It’s easy to travel to Myanmar and live in the past; the British Colonial era in Yangon and 12th Century Pagan in Bagan as prime examples. The new(ish) capital of Naypidaw is rarely included on the more romanticised itineraries.
For our next Myanmar bike ride we are going to add in a train journey from Yangon to the Naypidaw (fun and eye opening); sleep a night in the ghost capital and then zoom down the super highway to Mandalay where we start our ride into the Burma’s past.
Its a double dose of reality in that you’re shoulder to shoulder on the train with everyday Myanmarese heading to a destination lacking the fashionable patina of age that serves to soften meglomaniacal projects (Pagan, the Pyramids, Great Wall of China). It’s a brocolli travel experience, good for you in ways unseen.
15 hours all the way through to Mandalay – its a mere seven hours to Naypidaw.
This is a magic time capsule train, like an old 1970’s Sydney red rattlers where you can sit at the doorway smoking a cigarette with your leg hanging out nonchalantly waiting to have it ripped off by a staunchon. Its Thomas the tank engine, with signal men every few miles changing the signals and waving flags in a very uncomputerised way. Its old Asia with hawkers leaping on at a stop to sell you a chicken rice and only jumping off when the train has reached 10 miles an hour.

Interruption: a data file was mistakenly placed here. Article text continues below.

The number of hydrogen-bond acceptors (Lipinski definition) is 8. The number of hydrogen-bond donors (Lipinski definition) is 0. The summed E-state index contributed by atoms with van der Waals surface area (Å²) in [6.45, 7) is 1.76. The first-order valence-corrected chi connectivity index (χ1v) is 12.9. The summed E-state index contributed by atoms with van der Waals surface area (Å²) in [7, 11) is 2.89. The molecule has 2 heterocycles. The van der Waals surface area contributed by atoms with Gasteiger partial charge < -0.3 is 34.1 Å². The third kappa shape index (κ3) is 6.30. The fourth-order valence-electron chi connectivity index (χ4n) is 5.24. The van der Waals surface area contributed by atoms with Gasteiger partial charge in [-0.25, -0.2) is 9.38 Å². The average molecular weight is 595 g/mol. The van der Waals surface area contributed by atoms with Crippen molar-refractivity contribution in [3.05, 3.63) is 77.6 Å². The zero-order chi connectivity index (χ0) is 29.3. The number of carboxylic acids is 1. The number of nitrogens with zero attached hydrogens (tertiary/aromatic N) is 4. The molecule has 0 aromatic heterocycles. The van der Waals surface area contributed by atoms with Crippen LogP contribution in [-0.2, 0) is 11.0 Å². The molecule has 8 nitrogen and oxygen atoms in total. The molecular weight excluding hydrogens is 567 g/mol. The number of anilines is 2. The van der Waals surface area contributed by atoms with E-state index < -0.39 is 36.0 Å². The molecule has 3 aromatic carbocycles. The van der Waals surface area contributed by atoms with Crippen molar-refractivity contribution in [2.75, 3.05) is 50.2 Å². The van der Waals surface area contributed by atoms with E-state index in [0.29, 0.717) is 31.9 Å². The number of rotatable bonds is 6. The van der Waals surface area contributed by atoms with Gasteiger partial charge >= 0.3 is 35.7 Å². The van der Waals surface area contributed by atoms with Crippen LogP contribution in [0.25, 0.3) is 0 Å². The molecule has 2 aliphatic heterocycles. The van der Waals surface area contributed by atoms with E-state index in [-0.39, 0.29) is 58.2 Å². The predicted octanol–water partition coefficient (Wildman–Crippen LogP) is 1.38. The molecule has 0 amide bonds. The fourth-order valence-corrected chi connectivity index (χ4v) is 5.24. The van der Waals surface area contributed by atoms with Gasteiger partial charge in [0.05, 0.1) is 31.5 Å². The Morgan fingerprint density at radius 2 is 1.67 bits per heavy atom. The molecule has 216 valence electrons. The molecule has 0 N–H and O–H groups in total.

Yes, i’m romanticising, but its also a very real and for some, challenging travel experience, mellowed by good company and beer.
First class is dressed in bottle green which contrasts with monks robes in a very pleasing way. Second class has hard wooden seats, and windows that are NOT annoyingly jammed up with dirty glass. This makes for unimpeded views of the cactus forests of the dry zone and the distant hills of the golden triangle along the Thai border. Problems only arise in the wet season when everyone in second class gets completely drenched through the windows that have no mechanism to close them.
Naypidaw is a real and very symbolic shift from the enduring colonial memories imbued into the very architecture of Yangon back into the smoke and mirrored grandeur of a not at all transparent Glass Palace. Read the book – its a great back ground to the fall of Mandalay to the British Empire.
Thant Myint-U, in The River of Lost Footsteps: A Personal History of Burma, recounts the symbolism in the statues and urban decor, as a celebration of a militarily-powerful Burma at its Peak about 100 years before the Brits deposed the monarchy. Its a piece of the jig-saw puzzle to to understanding modern Myanmar, best understood (IMO) if you use some of those hours on the train to read Thant Myint-U’s book.
His book made me want to include this as a stop on our journey through Myanmar.
This entire journey will of course be much more fun with friends, so I am designing a three day add on to our February 2018 Bike Burma Mandalay to Inle trip as follows:
Day 1 Arrive Yangon
Day 2 Visit Shwedagon Pagoda, the colonial grid, and the governments revealing war on drugs museum.
Day 3 Morning Train to Naypidaw, afternoon arrival and exploration of this new capital.
Day 4 Private vehicle transfer to Mandalay.
Please let us know if you’re interested in this add on when you book your Big Burma Bike Ride with Bike Aways
Here are some photos from our yangon to Mandalay train journey last April: